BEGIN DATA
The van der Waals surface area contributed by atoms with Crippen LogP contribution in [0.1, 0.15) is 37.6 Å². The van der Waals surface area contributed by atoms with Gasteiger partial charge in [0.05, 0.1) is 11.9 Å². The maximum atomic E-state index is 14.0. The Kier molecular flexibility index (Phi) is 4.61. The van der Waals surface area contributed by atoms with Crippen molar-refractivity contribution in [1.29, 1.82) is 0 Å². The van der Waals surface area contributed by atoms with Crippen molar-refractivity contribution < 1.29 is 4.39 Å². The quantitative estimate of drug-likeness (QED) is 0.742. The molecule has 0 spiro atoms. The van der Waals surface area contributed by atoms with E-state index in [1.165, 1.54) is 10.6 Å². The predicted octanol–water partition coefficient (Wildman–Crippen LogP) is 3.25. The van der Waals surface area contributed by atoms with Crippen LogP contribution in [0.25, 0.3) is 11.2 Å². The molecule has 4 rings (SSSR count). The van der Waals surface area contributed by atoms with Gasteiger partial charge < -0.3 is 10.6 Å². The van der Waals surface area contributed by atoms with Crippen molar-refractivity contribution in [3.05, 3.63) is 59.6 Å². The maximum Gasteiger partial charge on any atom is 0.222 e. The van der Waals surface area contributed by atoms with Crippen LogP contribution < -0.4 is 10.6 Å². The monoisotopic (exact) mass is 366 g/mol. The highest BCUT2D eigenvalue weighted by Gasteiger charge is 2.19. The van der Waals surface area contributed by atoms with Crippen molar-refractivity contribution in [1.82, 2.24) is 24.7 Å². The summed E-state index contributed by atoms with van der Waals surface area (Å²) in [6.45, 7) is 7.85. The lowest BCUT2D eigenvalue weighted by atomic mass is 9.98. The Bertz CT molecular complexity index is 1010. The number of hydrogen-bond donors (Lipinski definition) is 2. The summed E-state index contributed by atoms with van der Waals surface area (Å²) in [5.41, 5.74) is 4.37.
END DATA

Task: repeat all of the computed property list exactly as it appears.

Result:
The van der Waals surface area contributed by atoms with Crippen LogP contribution in [0.1, 0.15) is 37.6 Å². The van der Waals surface area contributed by atoms with Gasteiger partial charge in [0.05, 0.1) is 11.9 Å². The maximum atomic E-state index is 14.0. The Kier molecular flexibility index (Phi) is 4.61. The van der Waals surface area contributed by atoms with Crippen molar-refractivity contribution in [1.29, 1.82) is 0 Å². The van der Waals surface area contributed by atoms with Crippen molar-refractivity contribution < 1.29 is 4.39 Å². The quantitative estimate of drug-likeness (QED) is 0.742. The molecule has 0 spiro atoms. The van der Waals surface area contributed by atoms with E-state index in [1.165, 1.54) is 10.6 Å². The predicted octanol–water partition coefficient (Wildman–Crippen LogP) is 3.25. The van der Waals surface area contributed by atoms with Crippen LogP contribution in [0.25, 0.3) is 11.2 Å². The molecule has 4 rings (SSSR count). The van der Waals surface area contributed by atoms with Gasteiger partial charge < -0.3 is 10.6 Å². The van der Waals surface area contributed by atoms with Crippen molar-refractivity contribution in [3.05, 3.63) is 59.6 Å². The maximum Gasteiger partial charge on any atom is 0.222 e. The van der Waals surface area contributed by atoms with Crippen LogP contribution < -0.4 is 10.6 Å². The monoisotopic (exact) mass is 366 g/mol. The highest BCUT2D eigenvalue weighted by Gasteiger charge is 2.19. The van der Waals surface area contributed by atoms with Crippen molar-refractivity contribution in [1.82, 2.24) is 24.7 Å². The summed E-state index contributed by atoms with van der Waals surface area (Å²) in [6.45, 7) is 7.85. The lowest BCUT2D eigenvalue weighted by atomic mass is 9.98. The Bertz CT molecular complexity index is 1010. The number of hydrogen-bond donors (Lipinski definition) is 2. The summed E-state index contributed by atoms with van der Waals surface area (Å²) in [5.41, 5.74) is 4.37.